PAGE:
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Dogs of the Dow: January Comes In Big
January Comes On Strong
The equity markets put on a nifty fireworks display in the first four weeks of the year, with both the Dow Jones Industrial Average (up 5.8%) and the S&P 500 Index (up 5.0%) turning in their best January performances in nearly two decades. The Dogs of the Dow strategy had an even more impressive showing. An equally-weighted position in the 10-highest yielding Dow stocks at the end of 2012 would have advanced 6.1% in January. If history is any guide, all of this augurs well for the rest of the year. Using the S&P 500 as a proxy for the market, returns have averaged about 7.5% a year since the 1950’s. But, in those years with a positive showing in January, stocks gained about twice as much, on average.
Leading the Pack
Hewlett-Packard (HPQ –Free HP Stock Report) took the brass ring the first month, advancing an impressive 15.9%. This was the top performance not only among the so-called Dogs, but of all the Dow Industrials. The stock’s move serves to illustrate the contrarian nature of the Dogs strategy. HPQ made this year’s list largely because of the big tumble it took last year. Investors headed for the exits in 2012 as the computer maker reported steep losses due to writedowns in the second half, sending its shares to their lowest level in a decade. Indeed, its 44.7% drop was the worst among the Industrials. But, because of the decline, and the fact that the dividend was kept intact, it became one of the top-10 highest yielding issues in the DOW and thereby a full-fledged Dog. Although we look for the company’s earnings to begin rebounding this year, H-P still has a lot of work to be done, and competition, particularly in personal computers, is likely to remain intense. Most recently, the company announced plans to restructure its Enterprise Services business in Germany. The move includes the elimination of about 1,100 positions and the closure of its site in Russelsheim.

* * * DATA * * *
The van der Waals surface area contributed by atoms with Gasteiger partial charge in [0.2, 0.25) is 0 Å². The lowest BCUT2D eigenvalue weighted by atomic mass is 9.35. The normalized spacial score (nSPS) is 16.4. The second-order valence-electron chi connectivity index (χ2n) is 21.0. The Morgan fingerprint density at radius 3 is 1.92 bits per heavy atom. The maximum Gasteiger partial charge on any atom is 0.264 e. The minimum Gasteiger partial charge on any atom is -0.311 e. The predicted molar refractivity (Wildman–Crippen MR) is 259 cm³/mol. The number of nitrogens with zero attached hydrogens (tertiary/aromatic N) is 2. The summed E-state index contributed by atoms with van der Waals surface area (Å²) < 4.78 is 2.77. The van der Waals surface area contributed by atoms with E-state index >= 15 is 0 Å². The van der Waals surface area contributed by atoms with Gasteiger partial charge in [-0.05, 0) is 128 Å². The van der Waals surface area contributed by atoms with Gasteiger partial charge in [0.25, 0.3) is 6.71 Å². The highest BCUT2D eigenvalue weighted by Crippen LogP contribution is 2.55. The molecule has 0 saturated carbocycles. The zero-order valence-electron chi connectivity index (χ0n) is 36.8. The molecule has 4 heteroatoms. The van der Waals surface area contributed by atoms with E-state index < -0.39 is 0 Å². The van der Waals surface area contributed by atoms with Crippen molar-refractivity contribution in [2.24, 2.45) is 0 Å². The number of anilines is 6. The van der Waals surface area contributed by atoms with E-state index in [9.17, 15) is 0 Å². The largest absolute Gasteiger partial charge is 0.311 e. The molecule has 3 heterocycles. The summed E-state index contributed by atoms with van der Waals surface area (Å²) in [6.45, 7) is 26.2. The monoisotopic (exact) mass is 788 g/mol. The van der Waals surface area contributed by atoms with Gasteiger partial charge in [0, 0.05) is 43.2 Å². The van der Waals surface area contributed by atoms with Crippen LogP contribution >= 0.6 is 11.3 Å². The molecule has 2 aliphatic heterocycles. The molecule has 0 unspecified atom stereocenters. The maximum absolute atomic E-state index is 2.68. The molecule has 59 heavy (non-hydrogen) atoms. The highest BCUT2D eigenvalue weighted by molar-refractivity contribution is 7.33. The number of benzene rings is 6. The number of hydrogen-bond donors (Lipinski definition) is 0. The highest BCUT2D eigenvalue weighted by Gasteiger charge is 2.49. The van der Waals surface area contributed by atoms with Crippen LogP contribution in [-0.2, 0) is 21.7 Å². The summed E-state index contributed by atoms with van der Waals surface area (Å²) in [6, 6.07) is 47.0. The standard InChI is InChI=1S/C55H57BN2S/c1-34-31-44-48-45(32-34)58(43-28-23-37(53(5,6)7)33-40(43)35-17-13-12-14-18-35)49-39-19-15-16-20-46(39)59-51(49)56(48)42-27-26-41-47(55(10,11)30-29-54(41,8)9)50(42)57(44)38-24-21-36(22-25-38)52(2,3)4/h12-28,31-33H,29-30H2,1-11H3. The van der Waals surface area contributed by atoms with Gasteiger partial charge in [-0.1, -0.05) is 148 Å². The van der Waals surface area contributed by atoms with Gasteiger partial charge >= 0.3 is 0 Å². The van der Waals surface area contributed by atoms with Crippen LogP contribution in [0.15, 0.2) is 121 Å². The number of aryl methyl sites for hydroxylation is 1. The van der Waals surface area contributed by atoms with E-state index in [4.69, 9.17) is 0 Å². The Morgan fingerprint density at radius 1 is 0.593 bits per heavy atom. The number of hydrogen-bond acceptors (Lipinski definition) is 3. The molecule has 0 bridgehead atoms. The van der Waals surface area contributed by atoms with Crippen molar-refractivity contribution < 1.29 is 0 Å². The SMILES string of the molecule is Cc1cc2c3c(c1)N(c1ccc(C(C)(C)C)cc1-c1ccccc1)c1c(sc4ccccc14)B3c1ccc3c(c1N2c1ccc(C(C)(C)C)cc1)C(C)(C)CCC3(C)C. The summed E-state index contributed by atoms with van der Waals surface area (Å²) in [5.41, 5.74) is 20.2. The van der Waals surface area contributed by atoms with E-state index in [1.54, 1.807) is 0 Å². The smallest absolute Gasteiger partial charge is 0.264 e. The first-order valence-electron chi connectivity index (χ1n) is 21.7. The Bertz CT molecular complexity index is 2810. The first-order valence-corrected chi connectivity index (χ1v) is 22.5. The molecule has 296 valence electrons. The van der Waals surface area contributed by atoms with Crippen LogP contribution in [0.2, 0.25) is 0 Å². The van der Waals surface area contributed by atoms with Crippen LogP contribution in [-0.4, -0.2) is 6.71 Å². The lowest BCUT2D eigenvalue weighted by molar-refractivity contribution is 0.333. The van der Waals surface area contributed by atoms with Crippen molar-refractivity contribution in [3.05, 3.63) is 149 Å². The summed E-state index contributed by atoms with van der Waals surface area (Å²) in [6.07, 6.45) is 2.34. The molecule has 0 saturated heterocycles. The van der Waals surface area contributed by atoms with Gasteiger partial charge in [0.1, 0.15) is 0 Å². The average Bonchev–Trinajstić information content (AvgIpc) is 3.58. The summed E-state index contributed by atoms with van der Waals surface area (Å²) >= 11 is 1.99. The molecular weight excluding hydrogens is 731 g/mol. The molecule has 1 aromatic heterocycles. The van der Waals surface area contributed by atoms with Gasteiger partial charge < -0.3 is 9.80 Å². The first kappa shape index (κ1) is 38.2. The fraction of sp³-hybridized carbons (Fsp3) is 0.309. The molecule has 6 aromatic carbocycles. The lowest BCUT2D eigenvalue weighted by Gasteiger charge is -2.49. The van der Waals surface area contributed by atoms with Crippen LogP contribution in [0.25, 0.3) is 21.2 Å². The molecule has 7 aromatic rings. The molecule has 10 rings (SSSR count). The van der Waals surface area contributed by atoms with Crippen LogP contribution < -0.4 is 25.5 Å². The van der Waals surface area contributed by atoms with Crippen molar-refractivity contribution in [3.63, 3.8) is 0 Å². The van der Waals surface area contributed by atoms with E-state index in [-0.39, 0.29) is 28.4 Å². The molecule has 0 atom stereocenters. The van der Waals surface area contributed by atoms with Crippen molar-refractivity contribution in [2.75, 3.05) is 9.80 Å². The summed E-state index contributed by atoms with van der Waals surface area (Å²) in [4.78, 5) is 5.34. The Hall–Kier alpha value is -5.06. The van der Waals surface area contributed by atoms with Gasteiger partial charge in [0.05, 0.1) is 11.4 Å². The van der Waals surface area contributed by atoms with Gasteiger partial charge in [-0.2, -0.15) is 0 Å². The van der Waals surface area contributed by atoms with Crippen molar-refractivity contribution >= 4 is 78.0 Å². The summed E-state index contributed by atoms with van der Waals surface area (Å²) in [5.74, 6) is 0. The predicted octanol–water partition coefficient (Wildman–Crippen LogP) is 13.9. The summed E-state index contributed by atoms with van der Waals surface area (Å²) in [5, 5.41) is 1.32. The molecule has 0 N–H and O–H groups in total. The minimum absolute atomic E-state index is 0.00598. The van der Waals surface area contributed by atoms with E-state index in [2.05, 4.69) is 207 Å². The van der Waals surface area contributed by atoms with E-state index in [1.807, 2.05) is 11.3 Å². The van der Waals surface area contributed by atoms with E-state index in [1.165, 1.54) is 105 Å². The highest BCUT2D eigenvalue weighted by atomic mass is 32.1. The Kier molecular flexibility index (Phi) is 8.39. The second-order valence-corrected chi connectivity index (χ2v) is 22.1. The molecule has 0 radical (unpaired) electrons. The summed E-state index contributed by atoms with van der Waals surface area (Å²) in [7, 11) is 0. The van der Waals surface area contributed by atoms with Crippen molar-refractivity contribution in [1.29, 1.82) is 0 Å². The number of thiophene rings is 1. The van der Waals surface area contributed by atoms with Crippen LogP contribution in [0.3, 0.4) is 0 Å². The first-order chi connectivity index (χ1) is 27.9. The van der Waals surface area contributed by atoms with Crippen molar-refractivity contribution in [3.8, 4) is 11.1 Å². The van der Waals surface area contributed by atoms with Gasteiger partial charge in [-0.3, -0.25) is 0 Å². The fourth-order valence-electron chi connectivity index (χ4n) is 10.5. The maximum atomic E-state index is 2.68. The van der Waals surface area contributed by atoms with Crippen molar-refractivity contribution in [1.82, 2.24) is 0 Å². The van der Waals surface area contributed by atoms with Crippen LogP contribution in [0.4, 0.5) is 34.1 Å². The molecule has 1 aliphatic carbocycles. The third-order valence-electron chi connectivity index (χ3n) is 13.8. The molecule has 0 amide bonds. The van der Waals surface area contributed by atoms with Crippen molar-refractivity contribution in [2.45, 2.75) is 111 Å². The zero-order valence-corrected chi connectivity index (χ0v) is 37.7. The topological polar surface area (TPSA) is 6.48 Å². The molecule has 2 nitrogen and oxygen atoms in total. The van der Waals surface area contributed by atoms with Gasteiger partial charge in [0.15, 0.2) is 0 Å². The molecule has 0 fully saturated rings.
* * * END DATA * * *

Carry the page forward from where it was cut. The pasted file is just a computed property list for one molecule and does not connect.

Market enthusiasm has likely been stoked in the wake of competitor Dell’s (DELL) announcement that it would be going private. Even more so after Hewlett-Packard opined in a press release that “Dell's ability to invest in new products and services will be extremely limited. Leveraged buyouts tend to leave existing customers and innovation at the curb. We believe Dell's customers will now be eager to explore alternatives, and HP plans to take full advantage of that opportunity." On top of all this, there’s been much media speculation over a potential breakup of all or parts of HPQ.
While we single out HPQ for its outsized advance, let us not forget some of the other puppies who behaved well. Among them Pfizer (PFE - Free Pfizer Stock Report), the world’s largest drugmaker, was up 8.8%. Its fourth-quarter earnings improved strongly over the prior year, mostly thanks to a $4.8 billion gain from the sale of its nutrition business at the end of November. But even excluding that one-time item and some nonrecurring charges, the bottom line more than doubled in the period. While Lipitor (which has gone off patent) continues to grab the headlines, improved contributions from Pfizer’s newer products and positive news from the pipeline lead us to believe better days are ahead for the company. Notably, key drugs such as Lyrica, Celebrex, and Prevnar 13 all reported double-digit growth during the fourth quarter.
Elsewhere, shares of McDonald’s (MCD - Free McDonald’s Stock Report) were up 8.0% in January as the restaurant operator reported better-than-anticipated fourth-quarter earnings. While the fast-food purveyor will likely face challenging operating conditions this year, menu innovation, compelling value and convenience, and new and remodeled restaurants should help drive a bottom-line gain of between 5% and 10%. Rounding out the top performers, shares of industrial and financial conglomerate General Electric (GE - Free GE Stock Report), rose 6.1% for the month. Adjusted income from operations for the fourth quarter of 2012 came in at $0.44 a share, a penny ahead of the consensus and $0.02 above our call. All told, the full-year bottom-line tally came to $1.52 per share, a year-over-year improvement of 16%. Profits increased across all divisions: the jet engine branch led the way with a 22% uptick, while oil and gas rose 14%. GE's recent performance is even more impressive when taking into consideration the still-soft global economy and the fact that GE is unwinding certain aspects of its portfolio
It’s Been a Very Good Year
From a historical perspective, January’s 6.1% advance for the Dogs of the Dow would be a pretty decent showing when stacked up against most full-year returns. As such, it wouldn’t be at all surprising if some of the more conservative readers might be tempted to cash in their chips and sit out the rest of the year. That, of course, is every investor’s prerogative, but it would go against the tried and true Wall Street adage of “letting your winners run”. While we don’t have a crystal ball to consult, even if these stocks only tread water for the remainder of the year, adherents to the Dogs strategy stand to rake in nearly 4% in dividends which should help smooth out any potential bumps along the way.
At the time of this article’s writing, the author did not hold positions in any of the companies mentioned.